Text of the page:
Pecans can provide up to 5 mg of zinc per 100g, while brazil nuts can provide up to 4 mg of zinc per 100g.

The best thing about nuts is that they’re really easy to include in your plant-based diet: you can eat them as a snack, use them as a garnishing for your vegan yogurt, or add them to your favourite savory dishes.

3. Seeds

When it comes to zinc-rich foods, we definitely can’t overlook seeds: pumpkin seeds, hemp seeds, sesame seeds, sunflower seeds, and chia seeds all have a high zinc status.

Hemp seeds are an excellent source of vegetarian protein, are rich in omega-3 fatty acids, have proven anti-inflammatory properties and can be beneficial for heart health. Hemp seeds can provide up to 3 mg of zinc per 3-tablespoon serving.

Pumpkin seeds are a good source of phosphorus, monounsaturated fats, and omega-6 fats, and can provide up to 2.2 mg of zinc per ounce.

Sesame seeds may help reduce inflammation and oxidative stress and are also a great source of zinc for the body. They can provide up to 0.6 mg of zinc per tablespoon.

Sunflower seeds contain a high amount of protein, monounsaturated fats, and vitamin E, and can provide up to 5mg of zinc per 100 gr.

Chia seeds are packed with fiber and omega-3 fats, along with many other nutrients like vitamin B1, magnesium, and manganese. They can provide up to 5mg of zinc per 100 gr.

Seeds, much like nuts, are really easy to incorporate into your vegan diet: you can sprinkle them on top of oatmeal, cereal, and salads, or mix them into yogurt or smoothies.

4. Oats

Oats are among the best zinc vegan foods you can find; they contain different important vitamins, minerals, fiber, and antioxidants, and they’re also linked to a reduced risk of heart diseased and other issues.

They’re rich in carbs and fiber, but also higher in protein and fat than most other grains. Oats can provide up to 1.5 mg of zinc per half-cup.

Keep in mind that, much like legumes, oats contain phytic acid, which can affect zinc absorption for a vegan/vegetarian.

5. Tofu

One of the best vegan foods that are high in zinc is tofu, made from soybeans and an excellent source of proteins, magnesium, calcium, manganese, and phosphorous.

It’s also a good source of copper, vitamin B1, and of course zinc. Tofu can provide up to 1.8 mg of zinc per 4-ounce serving.

Keep in mind that tofu also contains phytic acid, which can affect zinc absorption when it comes to vegans and vegetarians. However, soaking or fermenting soybeans before making tofu reduces the amount of phytic acid in them.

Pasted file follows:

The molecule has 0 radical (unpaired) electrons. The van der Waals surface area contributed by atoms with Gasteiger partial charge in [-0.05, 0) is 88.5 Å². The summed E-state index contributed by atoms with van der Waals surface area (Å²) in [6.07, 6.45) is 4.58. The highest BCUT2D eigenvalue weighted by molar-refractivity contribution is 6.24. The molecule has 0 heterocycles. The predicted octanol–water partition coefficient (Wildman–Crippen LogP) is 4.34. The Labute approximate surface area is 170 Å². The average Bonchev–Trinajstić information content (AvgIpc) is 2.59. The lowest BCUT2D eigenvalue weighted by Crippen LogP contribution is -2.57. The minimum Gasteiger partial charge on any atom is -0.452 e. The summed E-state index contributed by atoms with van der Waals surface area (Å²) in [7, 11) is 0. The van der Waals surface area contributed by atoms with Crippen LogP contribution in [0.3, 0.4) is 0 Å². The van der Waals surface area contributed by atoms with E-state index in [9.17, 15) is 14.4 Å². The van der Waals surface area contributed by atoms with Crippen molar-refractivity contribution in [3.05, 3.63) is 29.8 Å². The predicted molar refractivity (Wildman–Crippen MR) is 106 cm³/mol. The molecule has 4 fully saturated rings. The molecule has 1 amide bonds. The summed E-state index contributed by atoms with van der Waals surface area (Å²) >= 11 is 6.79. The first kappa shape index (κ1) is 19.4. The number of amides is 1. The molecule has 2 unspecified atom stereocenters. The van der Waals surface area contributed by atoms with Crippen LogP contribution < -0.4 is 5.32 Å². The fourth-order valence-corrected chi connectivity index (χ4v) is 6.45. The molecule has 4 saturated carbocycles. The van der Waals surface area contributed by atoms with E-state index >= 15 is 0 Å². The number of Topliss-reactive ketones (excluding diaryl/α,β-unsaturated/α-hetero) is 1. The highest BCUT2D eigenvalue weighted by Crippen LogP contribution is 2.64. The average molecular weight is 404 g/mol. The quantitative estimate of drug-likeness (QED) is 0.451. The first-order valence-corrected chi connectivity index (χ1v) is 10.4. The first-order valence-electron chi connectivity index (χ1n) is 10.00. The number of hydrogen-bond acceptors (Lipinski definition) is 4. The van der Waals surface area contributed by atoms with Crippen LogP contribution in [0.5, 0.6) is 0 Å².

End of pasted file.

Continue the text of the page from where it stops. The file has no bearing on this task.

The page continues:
6. Whole grains

We’ve already talked about oats, but it’s important to know that other whole grains rank really high in the list of the best vegan zinc foods too, and can help you with your daily zinc absorption.

Wheat, quinoa, and rice are all a good source of zinc, but you still have to keep in mind that they all contain more phytic acid than their refined version and that this can lower your zinc absorption.

However, whole grains are definitely better for your health, and are a good source of different nutrients like vitamin B, fiber, magnesium selenium, iron, and phosphorus.

7. Vegetables

As per general information, fruits and vegetables do not rank very high in the zinc status of foods. This can definitely be a bit of a problem for vegans and vegetarians.

However, there are some vegetables that contain a reasonable amount of dietary zinc, and thus can contribute to your daily zinc intake, especially if you don’t eat meat and dairy products.

Spinach can provide up to 0.8 mg of zinc per 100 gr, asparagus can provide up to 0.6 mg of zinc per 100 gr, beet greens and broccoli can both provide up to 0.5 mg of zinc per 100 gr, and okra can provide up to 0.4 mg of zinc per 100 gr.

8. Tahini

Tahini is another good option among the different zinc-rich vegan foods: the paste, made from toasted sesame seeds, has a light, nutty flavour, and is full of healthy fats, vitamins, and minerals.

Tahini is an amazing source of phosphorus and manganese, is high in vitamin B1 and vitamin B6, and is also rich in anti-inflammatory monounsaturated fats.

Consuming sesame seeds may help decrease your risks of certain diseases, such as type II diabetes and heart disease, and tahini also contains different compounds that are highly anti-inflammatory.